The Dearness-Tamblyn connection


Helena Smeenk Pritchard (BA'73)
Friday, March 28, 2003
Dr. John Dearness, circa 1950
Dr. William Tamblyn, circa 1938
It was the early sixties and I was not yet a teenager.

I remember substituting on my brother's paper route in north London where we lived a few blocks from campus. In fact, some of Rob's customers were Western students living in residence at Medway and Sydenham Halls.

One such address was 170 Tamblyn, which I wrongly assumed to be a street. Asking passersby for help, I was directed to Tamblyn Drive in University Heights, not far enough off the route to raise my suspicion. So off I set to find it - just as a horrific thunderstorm hit. Through crashing thunder and monstrous flashes of lightening, I walked up and down Tamblyn Drive. But no house number matched the one in my collection book. Soaked and defeated, I returned home knowing I had missed a regular.

Rob solved the mystery when he explained that 170 Tamblyn referred to a house in Medway Hall. I later learned the house was named after a beloved English professor, William F. Tamblyn, whose portrait hangs today in the foyer of University College. One of Western's early builders, Dr. Tamblyn was chair of the English department from 1901 until his retirement in 1944, after which he taught as a professor emeritus until 1947. Little did I know then I would someday marry his grandson, Wayne Pritchard.

While attending Western, I met Wayne as one of my brother's Fiji fraternity brothers who was studying business. In 1973, my summer job was teaching tennis at The London Hunt & Country Club where Wayne and his brother showed up regularly 'to hit.' Ten years later we were married. Wayne's late mother, Judy Tamblyn, not surprizingly, was also a Western grad (BA'47).

My next connection to the Tamblyns came in 1975. I was selling insurance for London Life, an unconventional career choice at the time for a single, 23-year-old woman, but I loved it. I received a message one day to call a prospective client who insisted a woman serve as her agent. That client was Louise Tamblyn, an English masters graduate who went on to become a staff member at Western. Louise and I hit it off immediately and have been friends ever since.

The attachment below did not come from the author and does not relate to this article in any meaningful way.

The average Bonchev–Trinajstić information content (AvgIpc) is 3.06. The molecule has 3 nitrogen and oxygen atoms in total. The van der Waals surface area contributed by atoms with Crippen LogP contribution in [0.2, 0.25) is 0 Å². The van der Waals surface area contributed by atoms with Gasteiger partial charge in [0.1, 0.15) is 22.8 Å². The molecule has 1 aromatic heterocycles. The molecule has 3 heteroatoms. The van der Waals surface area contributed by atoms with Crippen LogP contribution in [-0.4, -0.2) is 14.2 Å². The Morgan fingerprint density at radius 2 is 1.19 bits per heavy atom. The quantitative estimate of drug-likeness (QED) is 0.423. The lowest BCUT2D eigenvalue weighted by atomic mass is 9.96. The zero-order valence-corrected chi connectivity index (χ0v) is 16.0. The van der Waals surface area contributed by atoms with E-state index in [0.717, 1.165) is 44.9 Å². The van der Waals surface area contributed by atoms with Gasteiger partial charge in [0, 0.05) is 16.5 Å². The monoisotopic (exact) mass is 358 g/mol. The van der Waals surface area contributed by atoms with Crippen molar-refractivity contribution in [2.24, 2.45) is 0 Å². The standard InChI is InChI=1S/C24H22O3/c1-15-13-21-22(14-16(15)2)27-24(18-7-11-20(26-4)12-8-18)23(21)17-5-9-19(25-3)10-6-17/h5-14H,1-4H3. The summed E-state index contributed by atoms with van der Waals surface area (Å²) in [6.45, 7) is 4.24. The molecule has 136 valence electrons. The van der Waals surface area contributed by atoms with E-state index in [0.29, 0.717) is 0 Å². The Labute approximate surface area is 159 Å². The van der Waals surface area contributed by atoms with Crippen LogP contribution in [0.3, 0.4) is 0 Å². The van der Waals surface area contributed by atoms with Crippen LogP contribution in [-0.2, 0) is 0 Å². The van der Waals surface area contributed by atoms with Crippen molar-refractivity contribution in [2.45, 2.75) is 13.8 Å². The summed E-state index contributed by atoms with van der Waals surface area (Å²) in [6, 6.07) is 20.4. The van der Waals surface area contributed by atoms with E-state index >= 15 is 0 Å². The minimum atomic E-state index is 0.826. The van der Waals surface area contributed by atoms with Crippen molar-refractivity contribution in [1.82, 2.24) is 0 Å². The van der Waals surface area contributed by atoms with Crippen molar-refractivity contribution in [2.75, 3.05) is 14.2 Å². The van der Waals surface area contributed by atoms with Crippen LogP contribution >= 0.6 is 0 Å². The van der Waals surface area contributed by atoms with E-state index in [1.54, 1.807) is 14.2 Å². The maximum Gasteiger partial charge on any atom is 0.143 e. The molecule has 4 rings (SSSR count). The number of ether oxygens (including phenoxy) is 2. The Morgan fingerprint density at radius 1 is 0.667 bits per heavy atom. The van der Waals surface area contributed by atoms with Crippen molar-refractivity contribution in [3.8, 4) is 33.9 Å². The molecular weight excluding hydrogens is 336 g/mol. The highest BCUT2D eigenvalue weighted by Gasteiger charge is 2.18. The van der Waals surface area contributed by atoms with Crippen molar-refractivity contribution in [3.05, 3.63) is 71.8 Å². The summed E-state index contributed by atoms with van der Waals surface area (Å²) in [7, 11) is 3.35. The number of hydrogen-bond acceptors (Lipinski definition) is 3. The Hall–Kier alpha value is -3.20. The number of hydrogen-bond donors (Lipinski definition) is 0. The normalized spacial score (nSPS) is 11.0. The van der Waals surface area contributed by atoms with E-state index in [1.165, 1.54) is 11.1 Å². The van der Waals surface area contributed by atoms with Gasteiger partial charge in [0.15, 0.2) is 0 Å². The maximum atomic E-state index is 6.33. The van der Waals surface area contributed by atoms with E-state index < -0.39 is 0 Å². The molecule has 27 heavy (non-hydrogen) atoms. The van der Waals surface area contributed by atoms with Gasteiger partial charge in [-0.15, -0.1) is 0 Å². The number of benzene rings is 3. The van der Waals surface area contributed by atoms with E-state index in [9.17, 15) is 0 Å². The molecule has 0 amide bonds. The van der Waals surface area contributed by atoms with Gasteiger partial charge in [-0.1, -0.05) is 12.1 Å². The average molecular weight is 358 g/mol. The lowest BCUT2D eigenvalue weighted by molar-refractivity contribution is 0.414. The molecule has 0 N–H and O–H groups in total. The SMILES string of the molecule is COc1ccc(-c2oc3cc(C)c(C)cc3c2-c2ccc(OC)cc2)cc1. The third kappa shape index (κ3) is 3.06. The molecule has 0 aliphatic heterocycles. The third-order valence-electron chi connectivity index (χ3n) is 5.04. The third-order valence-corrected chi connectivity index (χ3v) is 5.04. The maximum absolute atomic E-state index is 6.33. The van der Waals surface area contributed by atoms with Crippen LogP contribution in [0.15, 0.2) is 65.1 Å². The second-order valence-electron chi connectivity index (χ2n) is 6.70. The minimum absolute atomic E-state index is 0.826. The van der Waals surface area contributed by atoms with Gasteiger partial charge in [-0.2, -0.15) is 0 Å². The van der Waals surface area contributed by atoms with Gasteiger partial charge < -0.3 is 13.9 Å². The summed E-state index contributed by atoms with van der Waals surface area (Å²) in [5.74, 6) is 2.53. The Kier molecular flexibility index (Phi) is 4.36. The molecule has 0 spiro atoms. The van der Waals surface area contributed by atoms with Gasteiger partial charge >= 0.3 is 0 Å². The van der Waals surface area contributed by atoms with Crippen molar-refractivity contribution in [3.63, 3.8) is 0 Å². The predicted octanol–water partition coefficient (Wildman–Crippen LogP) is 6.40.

Another interesting family connection is the fact that Dr. Tamblyn was the son-in-law of Dr. John Dearness, the first Principal of the London Normal School and one of the founding members of Western's medical faculty. Wayne recalls sitting as a 4-year-old on Great Grandpa Dearness' lap at the remarkable age of 102. He was a teacher to the end and took great pleasure in the company of his great grandson's inquisitive mind.

One of Grandpa Tamblyn's sons, Walter, (Louise's father) also fosters fond memories of Western, where he played tennis and was the gold medal winner of his graduating class. In keeping with the love of English that runs in the Tamblyn blood, Walter and his brother Bob continue to take an interest in the many scholarships established at Western in tribute to Grandpa Tamblyn and Great Grandpa Dearness. These funds include the newly created W.F. Tamblyn Memorial Fund (supporting English graduate research through the Ontario Graduate Scholarship program); the W.F. Tamblyn and W.W. Tamblyn Memorial Scholarships in English Language & Literature; the Tamblyn Prize for first-year English students; the John Dearness Memorial Graduate Award Fund (graduate literacy award in Education) and the John Dearness Memorial Pre-Service Award Fund (pre-service literacy award in Education).

It is with awe and a strong feeling of connectedness that I continue to support Western and share the proud history I married into.

-Helena Smeenk Pritchard is a past president of Western's Women's Athletic Alumnae (2000-2002).















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